An article appeared on March the 26th 1942 on "The Milwaukee Journal" showing a picture of Naomi Parker-Fraley with the description of her working outfit while operating a lathe in the naval air station at Alameda, California.

An article appeared on March the 26th 1942 on "The Milwaukee Journal" showing a picture of Naomi Parker-Fraley with the description of her working outfit while operating a lathe in the naval air station at Alameda, California.

During the 2nd World War, an estimated 16.1 million American soldiers served between 1939 and 1945. The high number of men enrolled to support the allied lines left gaping holes in the industrial labour force. As a result, it was unavoidable that women entered the workforce in unprecedented numbers during World War II. Between 1940 and 1945, the female percentage of the U.S. workforce increased from 27 percent to nearly 37 percent - one out of every four married women worked outside the home.

Most of the great effort made by the US government in recruiting female workers and convince them to apply for a job could not be possible without the help of an iconic, proud and strong woman called “Rosie the Riveter” screaming “We can do it!”, used as a call to inspire women workers to play their part in joining the war effort. This motivational poster has been (and will always be) both seen by women as an embodiment of female empowerment and used to fight against gender inequality. 

 A woman operating a turret lathe, 1942 (Wikipedia)

A woman operating a turret lathe, 1942 (Wikipedia)

 Assembling a wing section, Fort Worth, Texas, October 1942 (Wikipedia)

Assembling a wing section, Fort Worth, Texas, October 1942 (Wikipedia)

 A woman rivets an airplane wing at a munitions factory, 1940s

A woman rivets an airplane wing at a munitions factory, 1940s

 A male and a female riveter work side by side at a factory in Corpus Christi, Texas, in 1942.

A male and a female riveter work side by side at a factory in Corpus Christi, Texas, in 1942.

 A woman inspects  machine gun bullets at Remington Arms Company's Bridgeport, Connecticut, near the desk a photo of her husband who is serving overseas, 1940s

A woman inspects  machine gun bullets at Remington Arms Company's Bridgeport, Connecticut, near the desk a photo of her husband who is serving overseas, 1940s

 Members of a riveting team at an aircraft factory use rivet guns and bucking bars to work on a basis trainer plane wing center section, 1940s

Members of a riveting team at an aircraft factory use rivet guns and bucking bars to work on a basis trainer plane wing center section, 1940s

 Women went to work on both sides of the Atlantic. This picture, taken in England, shows women working in a munitions factory, 1940s

Women went to work on both sides of the Atlantic. This picture, taken in England, shows women working in a munitions factory, 1940s

 female factory worker, 1940s

female factory worker, 1940s

 Women Factory Workers on the Home Front, 1943

Women Factory Workers on the Home Front, 1943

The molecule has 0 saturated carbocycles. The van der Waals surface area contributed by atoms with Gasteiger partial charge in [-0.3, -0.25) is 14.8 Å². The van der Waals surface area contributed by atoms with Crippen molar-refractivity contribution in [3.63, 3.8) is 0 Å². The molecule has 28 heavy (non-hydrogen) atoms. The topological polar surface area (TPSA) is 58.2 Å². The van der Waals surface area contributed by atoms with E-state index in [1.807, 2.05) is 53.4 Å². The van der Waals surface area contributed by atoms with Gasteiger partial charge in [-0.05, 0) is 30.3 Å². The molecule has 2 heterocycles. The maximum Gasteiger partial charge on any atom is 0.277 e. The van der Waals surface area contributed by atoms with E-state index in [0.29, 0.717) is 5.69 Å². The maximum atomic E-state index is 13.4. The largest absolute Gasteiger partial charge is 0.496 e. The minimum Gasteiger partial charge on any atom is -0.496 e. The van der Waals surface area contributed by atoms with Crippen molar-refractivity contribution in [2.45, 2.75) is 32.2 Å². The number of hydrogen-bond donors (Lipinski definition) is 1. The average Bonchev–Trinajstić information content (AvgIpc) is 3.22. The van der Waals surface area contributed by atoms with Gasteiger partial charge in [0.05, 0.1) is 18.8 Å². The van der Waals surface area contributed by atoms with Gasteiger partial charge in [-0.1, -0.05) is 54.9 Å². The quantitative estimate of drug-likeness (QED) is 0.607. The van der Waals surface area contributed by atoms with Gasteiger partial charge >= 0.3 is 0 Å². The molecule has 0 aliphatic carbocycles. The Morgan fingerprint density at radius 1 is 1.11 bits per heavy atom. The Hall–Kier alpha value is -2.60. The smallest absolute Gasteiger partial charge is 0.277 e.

Norman Rockwell's Saturday Evening Post 1943 cover featuring Rosie the Riveter

Norman Rockwell's Saturday Evening Post 1943 cover featuring Rosie the Riveter

 a woman welding a part of a cockpit for the new Army Air Forces TC 4-A training glider in 1942. (picture by Daily News)

a woman welding a part of a cockpit for the new Army Air Forces TC 4-A training glider in 1942. (picture by Daily News)

 Doing their part during World War II, women work along the rails for the Long Island Rail Road, 1940s (picture by Daily News

Doing their part during World War II, women work along the rails for the Long Island Rail Road, 1940s (picture by Daily News

 Female railroad workers, 1942 (picture by Daily News)

Female railroad workers, 1942 (picture by Daily News)

 All-American Girls Professional Baseball League. Also baseball was effected by men sent to the war. The women's professional league formed in 1943 in response to minor league teams disbanding. Here, Dottie Ferguson Key (left) and Dorothy Kamenshek (right), Rockford Peaches players. (picture by Daily News)

All-American Girls Professional Baseball League. Also baseball was effected by men sent to the war. The women's professional league formed in 1943 in response to minor league teams disbanding. Here, Dottie Ferguson Key (left) and Dorothy Kamenshek (right), Rockford Peaches players. (picture by Daily News)

 Women polishing bomber nose cones doing their part during WW2, 1940s

Women polishing bomber nose cones doing their part during WW2, 1940s

 Women Ford Factory workers, 1947

Women Ford Factory workers, 1947

Naomi Parker-Fraley died last week at the age of 96. "I didn't want fame or fortune, but I did want my own identity.” she said about her willing to be associated to Rosie the Riveter iconic character.

Rest in peace "Rosie". 

Naomi Parker as Rosie the Riveter-2.jpeg
If you don't fall 10 times, then you are not learning it right!

If you don't fall 10 times, then you are not learning it right!

... Walking in a winter Wonderland

... Walking in a winter Wonderland